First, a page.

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Neurology. 2005 Mar 22;64(6):992-5.

Low-contrast letter acuity testing captures visual dysfunction in patients with multiple sclerosis.

Author information

1
Center for Research Methodology and Biometrics, Cooper Institute, 14023 Denver West Parkway, 100, Golden, CO 80401, USA. mbaier@denver.cooperinst.org

Abstract

OBJECTIVE:

To evaluate concurrent and predictive validity for low-contrast letter acuity (L-CLA) testing as a candidate visual component for the Multiple Sclerosis Functional Composite (MSFC).

METHODS:

L-CLA testing was conducted in two MS patient cohorts. In the MSFC Validation Study, 137 participants from a Phase III trial of inteferon beta-1a (Avonex) for relapsing-remitting MS were followed. A second cohort included 65 patients with secondary progressive MS who participated in a substudy of the International MS Secondary Progressive Avonex Controlled Trial (IMPACT). The total number of letters read correctly at four contrast levels (100, 5, 1.25, and 0.6%) was correlated with Expanded Disability Status Scale (EDSS), MSFC, Sickness Impact Profile, Multiple Sclerosis Quality of Life Inventory, and brain parenchymal fraction (BPF), as determined by MRI.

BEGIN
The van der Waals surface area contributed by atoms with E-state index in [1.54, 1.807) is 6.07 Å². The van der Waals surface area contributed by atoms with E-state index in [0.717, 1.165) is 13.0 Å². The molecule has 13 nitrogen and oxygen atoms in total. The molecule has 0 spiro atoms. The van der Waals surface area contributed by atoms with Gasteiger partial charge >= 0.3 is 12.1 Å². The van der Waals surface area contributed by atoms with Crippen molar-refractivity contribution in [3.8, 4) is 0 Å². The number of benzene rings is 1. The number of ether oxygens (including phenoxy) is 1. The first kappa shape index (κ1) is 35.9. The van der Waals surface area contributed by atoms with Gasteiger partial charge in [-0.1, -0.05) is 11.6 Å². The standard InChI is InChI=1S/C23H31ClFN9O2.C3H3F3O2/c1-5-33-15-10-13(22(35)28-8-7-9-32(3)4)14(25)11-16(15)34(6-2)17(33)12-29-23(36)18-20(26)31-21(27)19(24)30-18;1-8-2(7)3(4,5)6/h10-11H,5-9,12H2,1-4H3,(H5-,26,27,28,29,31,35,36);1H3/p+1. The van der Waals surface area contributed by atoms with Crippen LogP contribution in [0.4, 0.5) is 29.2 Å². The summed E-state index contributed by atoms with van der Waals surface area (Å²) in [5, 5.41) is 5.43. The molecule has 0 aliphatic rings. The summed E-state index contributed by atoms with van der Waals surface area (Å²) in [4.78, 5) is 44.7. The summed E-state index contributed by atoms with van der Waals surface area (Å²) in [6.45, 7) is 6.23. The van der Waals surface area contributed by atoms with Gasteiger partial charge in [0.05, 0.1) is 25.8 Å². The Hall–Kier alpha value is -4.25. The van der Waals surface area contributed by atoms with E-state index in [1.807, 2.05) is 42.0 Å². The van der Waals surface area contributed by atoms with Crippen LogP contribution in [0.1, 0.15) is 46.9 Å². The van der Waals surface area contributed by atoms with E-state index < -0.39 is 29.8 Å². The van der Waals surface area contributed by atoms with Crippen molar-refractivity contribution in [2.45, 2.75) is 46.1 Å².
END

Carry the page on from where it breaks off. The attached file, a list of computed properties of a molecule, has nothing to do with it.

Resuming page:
RESULTS:

Low- and high-contrast letter acuity scores correlated with BPF at follow-up in the MSFC Validation Study (5%: r = 0.40, p < 0.0001; 100%: r = 0.31, p = 0.0002). L-CLA also correlated with EDSS (5%: r = -0.35, p < 0.0001; 1.25%: r = -0.26, p = 0.0003) and MSFC (5%: r = 0.47, p < 0.0001; 1.25%: r = 0.45, p < 0.0001). In the IMPACT Substudy, change in L-CLA scores from baseline to year 1 predicted subsequent change in the EDSS from year 1 to 2 at the 5% (p = 0.0142) and the 1.25% (p = 0.0038) contrast levels, after adjusting for change in MSFC scores from baseline to year 1.

CONCLUSIONS:

Low-contrast letter acuity (L-CLA) scores demonstrate concurrent and predictive validity in patients with relapsing-remitting and secondary progressive multiple sclerosis (MS). L-CLA testing provides additional information relevant to the MS disease process that is not entirely captured by the Multiple Sclerosis Functional Composite.

[Indexed for MEDLINE]

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